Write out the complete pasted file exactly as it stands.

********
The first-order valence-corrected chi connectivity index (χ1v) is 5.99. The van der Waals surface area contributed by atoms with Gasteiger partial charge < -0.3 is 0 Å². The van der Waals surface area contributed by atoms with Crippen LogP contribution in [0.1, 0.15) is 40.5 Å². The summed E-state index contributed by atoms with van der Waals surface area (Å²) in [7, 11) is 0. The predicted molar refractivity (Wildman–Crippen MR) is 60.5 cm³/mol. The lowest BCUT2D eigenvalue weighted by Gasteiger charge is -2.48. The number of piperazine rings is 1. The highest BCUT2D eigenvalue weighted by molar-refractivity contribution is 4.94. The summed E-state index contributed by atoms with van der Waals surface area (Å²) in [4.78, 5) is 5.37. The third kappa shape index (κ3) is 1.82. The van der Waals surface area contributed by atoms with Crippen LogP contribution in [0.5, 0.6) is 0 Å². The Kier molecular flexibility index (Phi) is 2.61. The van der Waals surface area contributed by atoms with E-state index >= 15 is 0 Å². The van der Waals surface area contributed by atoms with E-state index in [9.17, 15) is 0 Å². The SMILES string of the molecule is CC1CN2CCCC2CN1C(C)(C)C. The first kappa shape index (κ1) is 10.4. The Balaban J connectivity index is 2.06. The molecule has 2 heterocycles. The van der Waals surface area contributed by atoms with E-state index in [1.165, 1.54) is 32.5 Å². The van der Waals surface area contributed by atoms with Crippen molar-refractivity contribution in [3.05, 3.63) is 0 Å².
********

The first-order valence-corrected chi connectivity index (χ1v) is 5.99. The van der Waals surface area contributed by atoms with Gasteiger partial charge < -0.3 is 0 Å². The van der Waals surface area contributed by atoms with Crippen LogP contribution in [0.1, 0.15) is 40.5 Å². The summed E-state index contributed by atoms with van der Waals surface area (Å²) in [7, 11) is 0. The predicted molar refractivity (Wildman–Crippen MR) is 60.5 cm³/mol. The lowest BCUT2D eigenvalue weighted by Gasteiger charge is -2.48. The number of piperazine rings is 1. The highest BCUT2D eigenvalue weighted by molar-refractivity contribution is 4.94. The summed E-state index contributed by atoms with van der Waals surface area (Å²) in [4.78, 5) is 5.37. The third kappa shape index (κ3) is 1.82. The van der Waals surface area contributed by atoms with Crippen LogP contribution in [0.5, 0.6) is 0 Å². The Kier molecular flexibility index (Phi) is 2.61. The van der Waals surface area contributed by atoms with E-state index >= 15 is 0 Å². The van der Waals surface area contributed by atoms with E-state index in [9.17, 15) is 0 Å². The SMILES string of the molecule is CC1CN2CCCC2CN1C(C)(C)C. The first kappa shape index (κ1) is 10.4. The Balaban J connectivity index is 2.06. The molecule has 2 heterocycles. The van der Waals surface area contributed by atoms with E-state index in [1.165, 1.54) is 32.5 Å². The van der Waals surface area contributed by atoms with Crippen molar-refractivity contribution in [3.05, 3.63) is 0 Å².